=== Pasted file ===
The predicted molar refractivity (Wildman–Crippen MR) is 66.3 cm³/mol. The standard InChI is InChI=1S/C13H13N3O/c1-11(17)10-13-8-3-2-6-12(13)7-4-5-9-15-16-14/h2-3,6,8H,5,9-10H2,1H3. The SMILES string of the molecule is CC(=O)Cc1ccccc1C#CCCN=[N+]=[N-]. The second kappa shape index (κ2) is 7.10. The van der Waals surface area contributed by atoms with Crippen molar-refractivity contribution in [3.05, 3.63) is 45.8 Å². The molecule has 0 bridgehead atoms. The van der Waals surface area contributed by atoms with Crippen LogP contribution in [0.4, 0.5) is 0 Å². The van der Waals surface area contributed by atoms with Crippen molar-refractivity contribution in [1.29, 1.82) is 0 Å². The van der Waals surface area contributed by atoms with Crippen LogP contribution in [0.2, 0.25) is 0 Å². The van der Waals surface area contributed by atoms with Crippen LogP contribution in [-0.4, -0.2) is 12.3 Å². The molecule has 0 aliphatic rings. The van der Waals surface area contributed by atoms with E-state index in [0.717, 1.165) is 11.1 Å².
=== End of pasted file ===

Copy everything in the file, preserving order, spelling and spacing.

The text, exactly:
The predicted molar refractivity (Wildman–Crippen MR) is 66.3 cm³/mol. The standard InChI is InChI=1S/C13H13N3O/c1-11(17)10-13-8-3-2-6-12(13)7-4-5-9-15-16-14/h2-3,6,8H,5,9-10H2,1H3. The SMILES string of the molecule is CC(=O)Cc1ccccc1C#CCCN=[N+]=[N-]. The second kappa shape index (κ2) is 7.10. The van der Waals surface area contributed by atoms with Crippen molar-refractivity contribution in [3.05, 3.63) is 45.8 Å². The molecule has 0 bridgehead atoms. The van der Waals surface area contributed by atoms with Crippen LogP contribution in [0.4, 0.5) is 0 Å². The van der Waals surface area contributed by atoms with Crippen molar-refractivity contribution in [1.29, 1.82) is 0 Å². The van der Waals surface area contributed by atoms with Crippen LogP contribution in [0.2, 0.25) is 0 Å². The van der Waals surface area contributed by atoms with Crippen LogP contribution in [-0.4, -0.2) is 12.3 Å². The molecule has 0 aliphatic rings. The van der Waals surface area contributed by atoms with E-state index in [0.717, 1.165) is 11.1 Å².